I’m continuing to maintain a “New Work” gallery, with the selects from the most recent three months or so of shooting — my New Work email is still an important piece of my marketing strategy, even as it’s being supplemented more and more by print promos.

Of course, I can’t forget the iPhone gallery! I’ve given up all pretense of discipline on this one and just loaded it up with images – after all, this one is just for the sheer old joyous fun of photography. And by the way, I’ve gotten great feedback on it from clients – they love it!

Finally, I decided that I have enough quality Exteriors to create a separate gallery just for them, so that’s a net new portfolio. So the final roster is: Interiors, Exteriors, People, iPhone, and New Work.

The core message of my website should be that I’m specializing in Residential Interiors, and that I can handle portraiture as well. Since my work is transitioning more and more towards Interior Design and Architecture, you’ll see how my portfolio is changing to better fit those clients’ needs. Take a look at my “New Work” portfolio, and compare it to the images in my “Interiors” portfolio. The compositions tend to be much tighter in the New Work collection. The images in the “New Work” portfolio were all made in the last 4 months, and the average focal length is 29mm, while the “Interiors” gallery, which contains work from as long ago as April of 2008, has an average focal length of just 22.5mm. My shooting style is changing.

In a few months, when I’m ready to put together a new “New Work” collection, some of the images in that gallery will be “promoted” to the main “Interiors” portfolio, and so it too will slowly change to reflect my overall style.

By now, you’re pretty deep into my thinking on this whole thing. I wish I could recommend a book, but the two that I have are pretty useless (they’re mostly full of platitudes like, “Be sure to include your best images in your portfolio.”  Well, Duh.) I do have this one on order, which looks promising, but it’s not out until February. I’ll let you know. Take a look at my site and let me know what you think.  Part Two comes out in a couple of days – in that one I’ll talk a bit about how I actually went through and edited the collections, and the decision-making process for what made the cut, and what got rejected.

5 responses to “Portfolio Madness, Part One: The Collecting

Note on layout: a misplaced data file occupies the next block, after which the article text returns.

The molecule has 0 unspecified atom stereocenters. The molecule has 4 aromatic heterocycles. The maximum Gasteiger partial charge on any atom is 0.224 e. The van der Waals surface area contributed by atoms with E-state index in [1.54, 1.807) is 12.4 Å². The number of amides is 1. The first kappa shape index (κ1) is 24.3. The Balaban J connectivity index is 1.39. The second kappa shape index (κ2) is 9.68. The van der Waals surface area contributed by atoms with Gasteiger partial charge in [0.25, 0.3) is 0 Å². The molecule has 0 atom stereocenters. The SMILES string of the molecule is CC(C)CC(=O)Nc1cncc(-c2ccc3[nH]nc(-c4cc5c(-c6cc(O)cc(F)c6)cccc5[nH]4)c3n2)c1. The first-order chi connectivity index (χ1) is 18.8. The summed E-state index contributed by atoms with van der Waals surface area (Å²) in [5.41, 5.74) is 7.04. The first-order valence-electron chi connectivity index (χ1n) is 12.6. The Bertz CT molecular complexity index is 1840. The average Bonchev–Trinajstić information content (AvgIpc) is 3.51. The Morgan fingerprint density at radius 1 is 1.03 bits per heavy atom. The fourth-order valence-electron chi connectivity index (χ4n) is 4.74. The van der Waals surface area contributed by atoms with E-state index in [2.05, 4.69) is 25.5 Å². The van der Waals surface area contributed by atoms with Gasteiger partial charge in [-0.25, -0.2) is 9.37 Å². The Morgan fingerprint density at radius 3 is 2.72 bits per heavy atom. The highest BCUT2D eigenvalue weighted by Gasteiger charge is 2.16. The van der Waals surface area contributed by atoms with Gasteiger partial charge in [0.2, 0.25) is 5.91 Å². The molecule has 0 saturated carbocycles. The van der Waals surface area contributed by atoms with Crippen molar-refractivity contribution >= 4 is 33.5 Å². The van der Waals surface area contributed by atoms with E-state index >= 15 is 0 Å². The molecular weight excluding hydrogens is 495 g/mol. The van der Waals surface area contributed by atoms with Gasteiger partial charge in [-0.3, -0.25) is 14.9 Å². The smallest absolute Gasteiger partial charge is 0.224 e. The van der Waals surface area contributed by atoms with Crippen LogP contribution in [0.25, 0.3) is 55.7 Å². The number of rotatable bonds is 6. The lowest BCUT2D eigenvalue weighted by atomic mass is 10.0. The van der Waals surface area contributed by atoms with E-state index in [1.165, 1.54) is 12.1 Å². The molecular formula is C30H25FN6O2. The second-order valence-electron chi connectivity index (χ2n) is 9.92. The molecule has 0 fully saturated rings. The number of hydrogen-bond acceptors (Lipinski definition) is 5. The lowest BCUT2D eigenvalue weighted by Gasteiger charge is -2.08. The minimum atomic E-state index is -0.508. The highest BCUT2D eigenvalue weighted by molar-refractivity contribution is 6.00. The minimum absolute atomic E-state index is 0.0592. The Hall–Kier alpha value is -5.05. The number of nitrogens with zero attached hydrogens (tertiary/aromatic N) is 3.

1. Hey, Happy new year Scott.
    I’m sure you going to have a good one.
    Good job on refreshing the portfolio, [email sent] and kudos for documenting the process and putting it out here for disection!
    Do you also have a physical portfolio, that you take to F2F meetings with prospects? if so I’d like to hear about what format you’ve used, are you updating it to match the website, do you have anything physical you can leave with agents etc..

  2. Marcus, the hard copy of the portfolio will be the subject of Part Three…stay tuned.

  3. Hi Scott,

    Happy new year from me too and nice to read your considerations. Especially because I am reorganising my website at the moment too.

    I love your interior-stuff. A field in which I got a lot to learn yet. Till now I am more an ‘exteriorguy’ 🙂

  4. You may be discussing this in Part 3 but how great would it be to show your work on an iPad? Big images, touch screen and slick.

    Although there is something to be said for a nice large format printout on soft cotton paper stock. I guess that is the old school in me.

    • The iPad is definitely getting some attention as a portfolio vehicle. Vincent LaForet reportedly bought 10 of them, loaded his portfolio, and mailed them out in place of a printed book. It makes some sense – at $500 it’s perfectly affordable when compared to the cost of a good print portfolio, and the “cool” factor can’t hurt you, either.
      The downside would be, it seems to me, that only one person can look at it comfortably at a time. In the showings I’ve done, there are usually at least a couple of people sitting around the table with me, and my prints often get taken out of the sleeves and passed around while the conversation flows. With an iPad, only one person will be seeing photos at any given time. And of course, until the 24-inch iPad comes out, everything is viewed kinda small……